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The significance of 'Hindu'

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The significance of 'Hindu' Empty The significance of 'Hindu'

Post by Seva Lamberdar Fri Sep 17, 2021 2:19 am

As for the word Hindu (हिन्दु), that probably had its roots in the ancient Vedic worship (or yajna); Hindu (H+Indu or ह + इन्दु : Indu / इन्दु after the prefix h / ह) implying as a person / devotee (viz. Hindu) propitiated by the partaking of Indu (or Soma, the libation offered to the deity in Vedic yajna).

It seems the word Hindu (हिन्दु) was in use for a long time for inhabitants of the Subcontinent, after having originated long ago probably to signify the partakers of Vedic libation Indu (Soma).

Thus when the Europeans arrived later in the Subcontinent, including as a part of the army of Alexander the Great from Greece in 327 B.C., they (the Greeks especially) pronounced Hindu (हिन्दु) as Indu (इन्दु) while keeping silent the 'h' (ह) sound in the beginning.

Note, it was common long ago (and it still is) in many European languages (including Greek, French etc.) to replace / utter' h' (ह) sound at the beginning of a word with 'e' sound or drop it in favor of the vowel that follows the first letter / sound 'h' (ह). For example, the French even today call hotel as 'otel' and hospital as 'ospital'. The same thing seemed to happen with 'h' (ह) sound in Hindu by the Greeks when they first arrived in the Subcontinent long ago; the examples, with “h” dropped from the original Greek name / word leading to new a name / word, include Iraklis (from the original Heracles or Hercules), Esperides (from Hesperides -- the celestial maidens or “apsaras”) and Ippolyta (from Hyppolyta – a queen’s name).

The word Hindu, representing the inhabitants of the Subcontinent (after originating long ago probably as the partaker of Vedic libation Indu / Soma), underwent silencing of 'h' (ह) sound at the beginning, and thereby getting pronounced as (h)Indu (or merely Indu) by the Europeans (especially the Greeks).

Moreover, it led to the Subcontinent acquiring the name Inde or India, as the land of (H)indu.

In addition, the river encountered first by the Greeks upon entering the Subcontinent from the north-west was called as Hindu river, in their language (Greek pronunciation, having 'h' (ह) sound as silent) sounding as Indus river (Ποταμός Ινδός).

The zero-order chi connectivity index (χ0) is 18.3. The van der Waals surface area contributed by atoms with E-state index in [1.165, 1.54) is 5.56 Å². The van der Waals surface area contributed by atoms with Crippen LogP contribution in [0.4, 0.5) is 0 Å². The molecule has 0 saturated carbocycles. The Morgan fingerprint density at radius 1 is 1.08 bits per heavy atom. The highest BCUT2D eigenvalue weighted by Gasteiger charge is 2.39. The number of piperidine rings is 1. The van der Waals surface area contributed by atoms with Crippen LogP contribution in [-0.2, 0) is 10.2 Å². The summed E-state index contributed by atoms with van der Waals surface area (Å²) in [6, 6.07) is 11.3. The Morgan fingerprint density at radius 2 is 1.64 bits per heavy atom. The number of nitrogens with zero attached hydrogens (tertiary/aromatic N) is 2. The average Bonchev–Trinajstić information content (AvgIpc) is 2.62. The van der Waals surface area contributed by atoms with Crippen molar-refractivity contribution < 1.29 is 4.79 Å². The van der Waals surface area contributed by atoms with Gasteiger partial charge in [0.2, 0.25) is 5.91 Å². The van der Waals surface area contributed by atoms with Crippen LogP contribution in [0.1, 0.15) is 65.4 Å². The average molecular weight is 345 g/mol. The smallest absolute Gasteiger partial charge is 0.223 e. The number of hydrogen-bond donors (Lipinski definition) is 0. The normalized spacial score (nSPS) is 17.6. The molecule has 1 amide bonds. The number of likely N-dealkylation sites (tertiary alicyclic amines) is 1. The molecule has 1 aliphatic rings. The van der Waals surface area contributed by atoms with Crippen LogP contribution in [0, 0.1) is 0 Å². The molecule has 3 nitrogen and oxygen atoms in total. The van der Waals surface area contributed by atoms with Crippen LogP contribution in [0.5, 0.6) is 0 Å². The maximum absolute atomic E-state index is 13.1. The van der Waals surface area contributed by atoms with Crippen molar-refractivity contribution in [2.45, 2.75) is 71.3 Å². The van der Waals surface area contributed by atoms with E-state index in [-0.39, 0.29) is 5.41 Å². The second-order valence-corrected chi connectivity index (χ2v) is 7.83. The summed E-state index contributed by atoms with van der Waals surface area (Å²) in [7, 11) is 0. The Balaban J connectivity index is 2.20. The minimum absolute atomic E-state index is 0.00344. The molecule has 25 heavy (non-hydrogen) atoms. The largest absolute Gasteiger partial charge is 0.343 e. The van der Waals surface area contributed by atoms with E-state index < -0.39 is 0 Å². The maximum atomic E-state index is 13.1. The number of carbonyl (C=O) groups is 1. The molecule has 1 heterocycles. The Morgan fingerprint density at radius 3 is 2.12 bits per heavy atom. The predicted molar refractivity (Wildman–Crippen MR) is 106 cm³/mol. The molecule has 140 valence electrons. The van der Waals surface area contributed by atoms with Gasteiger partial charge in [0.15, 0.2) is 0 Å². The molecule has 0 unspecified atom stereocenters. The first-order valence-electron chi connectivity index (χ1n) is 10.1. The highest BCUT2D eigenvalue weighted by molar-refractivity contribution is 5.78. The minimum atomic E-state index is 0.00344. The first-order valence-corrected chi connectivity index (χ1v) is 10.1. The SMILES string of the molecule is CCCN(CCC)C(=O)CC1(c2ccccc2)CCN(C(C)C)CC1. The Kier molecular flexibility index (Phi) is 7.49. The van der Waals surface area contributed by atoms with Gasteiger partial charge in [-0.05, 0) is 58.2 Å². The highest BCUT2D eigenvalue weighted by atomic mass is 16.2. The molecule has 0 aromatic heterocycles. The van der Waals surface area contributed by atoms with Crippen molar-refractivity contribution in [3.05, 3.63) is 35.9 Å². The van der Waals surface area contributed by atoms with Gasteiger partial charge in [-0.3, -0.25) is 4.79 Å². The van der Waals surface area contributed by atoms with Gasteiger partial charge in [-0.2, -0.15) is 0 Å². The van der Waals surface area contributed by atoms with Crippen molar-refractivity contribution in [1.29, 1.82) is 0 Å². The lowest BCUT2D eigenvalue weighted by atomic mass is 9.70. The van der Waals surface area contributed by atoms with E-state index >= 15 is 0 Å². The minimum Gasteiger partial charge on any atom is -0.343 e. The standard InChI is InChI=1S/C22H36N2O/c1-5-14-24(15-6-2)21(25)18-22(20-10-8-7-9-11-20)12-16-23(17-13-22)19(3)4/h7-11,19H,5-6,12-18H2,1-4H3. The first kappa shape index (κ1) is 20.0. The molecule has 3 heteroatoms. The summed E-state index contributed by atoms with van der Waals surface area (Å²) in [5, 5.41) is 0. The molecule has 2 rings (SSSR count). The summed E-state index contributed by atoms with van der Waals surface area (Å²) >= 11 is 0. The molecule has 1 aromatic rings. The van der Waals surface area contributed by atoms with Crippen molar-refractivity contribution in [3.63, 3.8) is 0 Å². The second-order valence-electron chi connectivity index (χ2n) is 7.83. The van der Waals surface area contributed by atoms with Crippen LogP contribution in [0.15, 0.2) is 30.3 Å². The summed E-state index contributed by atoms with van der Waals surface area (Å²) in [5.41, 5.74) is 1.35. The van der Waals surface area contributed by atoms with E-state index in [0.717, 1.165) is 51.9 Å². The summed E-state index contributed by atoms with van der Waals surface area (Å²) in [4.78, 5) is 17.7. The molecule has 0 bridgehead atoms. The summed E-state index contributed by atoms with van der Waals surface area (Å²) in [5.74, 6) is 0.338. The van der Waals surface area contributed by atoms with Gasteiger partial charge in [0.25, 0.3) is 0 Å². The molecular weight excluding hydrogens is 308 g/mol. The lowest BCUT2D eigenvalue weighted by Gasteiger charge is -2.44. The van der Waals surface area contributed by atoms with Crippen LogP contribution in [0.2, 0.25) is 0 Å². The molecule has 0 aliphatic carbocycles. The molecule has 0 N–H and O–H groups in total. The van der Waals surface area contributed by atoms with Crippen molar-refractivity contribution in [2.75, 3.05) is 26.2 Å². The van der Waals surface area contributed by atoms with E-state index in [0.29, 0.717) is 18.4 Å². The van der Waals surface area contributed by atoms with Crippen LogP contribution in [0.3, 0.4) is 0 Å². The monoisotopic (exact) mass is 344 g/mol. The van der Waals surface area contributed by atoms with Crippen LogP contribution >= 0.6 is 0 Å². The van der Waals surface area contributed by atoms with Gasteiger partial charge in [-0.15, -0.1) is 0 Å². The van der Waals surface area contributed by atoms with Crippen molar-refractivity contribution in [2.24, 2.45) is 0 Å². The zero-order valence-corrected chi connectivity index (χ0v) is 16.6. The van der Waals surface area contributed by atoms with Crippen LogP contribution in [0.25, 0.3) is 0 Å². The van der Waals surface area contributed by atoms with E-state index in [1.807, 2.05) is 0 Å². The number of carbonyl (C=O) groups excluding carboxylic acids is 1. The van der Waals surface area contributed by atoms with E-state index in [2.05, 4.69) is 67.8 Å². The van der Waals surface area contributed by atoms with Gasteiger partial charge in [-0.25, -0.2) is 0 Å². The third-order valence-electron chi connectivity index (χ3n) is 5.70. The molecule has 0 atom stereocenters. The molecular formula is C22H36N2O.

That basically sheds light on the origins of the European names India for the Subcontinent and Indus for the river (sindhu, in Sanskrit) in the north-west, according to the word Hindu which represented the inhabitants of the Subcontinent when Europeans first arrived millennia ago and which originally (even before the arrival of Europeans in the Subcontinent) had roots (meaning) as the partaker of Vedic libation (Indu).



There is little to support the idea that the word 'Hindu' for people in the Subcontinent arose after the newcomers from outside (including the ancient Greeks, Persians and Arabs etc., all of whom had letters for 's' sound in their languages and were used to uttering names / words starting with 's' sound correctly) distorted (mispronounced) the name of a river (Sindhu) in the north-west due to their inability to utter correctly the 's' sound in Sindhu and instead calling it as Hindu, thereby unintentionally substituting the 's' (स) sound with 'h' (ह) sound in Sindhu (leading to the name Hindu).

The above (Sindhu to Hindu hypothesis) cannot also explain the origin of the European / Western name Inde (or India) for the Subcontinent and the European / Western name Indus (or Indos) for the river in the north-west.

Considering also that the name Indus (or Indos), coined long ago by the Europeans for the river in the north-west, used / uses an active 's' (स) sound in it, it shows that the Europeans and others from the West long ago were quite able to pronounce / utter 'Sindhu' properly / correctly (with exact 's' or स sound) and would not mispronounce 'Sindhu' as 'Hindu' (with 'h' or ह sound).
Seva Lamberdar
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The significance of 'Hindu' Empty Re: The significance of 'Hindu'

Post by Seva Lamberdar Fri Sep 17, 2021 7:50 am

This discussion / blog is essentially on the origin / beginning of the word (name) Hindu.

Regarding the basic tenets of Hinduism (or Hindutva), they include

(1) A Hindu is a follower of Hinduism which is rooted in the Vedas (Sruti) and Vedic philosophy, and the word Hindu originally might have signified a person partaking and benefiting from Indu (Vedic libation, Soma);

(2) Hinduism admits a three-fold Reality (Satya or Truth) comprising one Brahman (or God, having many names and forms), Atman (soul or souls), and Samsaara (the material world of five elements -- including Sharira or the human body comprising of Pinda or corpse, Manas or mind, Buddhi or intellect, and Ahamkar or ego);

(3) Hinduism considers equality of everyone, irrespective of one’s race (color and language), caste (occupation) or gender (sex);

(4) Hinduism believes in absolution of sins through prayer, and transformations in life according to the karmic law (cause and the corresponding effect) which also upholds that after death the soul transmigrates into a new body according to the accumulated effect of one's actions in previous life; and

(5) The ultimate goal of a Hindu is to achieve Salvation, through good deeds toward mankind and devotion and prayer to God, resulting in no more rebirths after death and the soul resting in peace and harmony with God.
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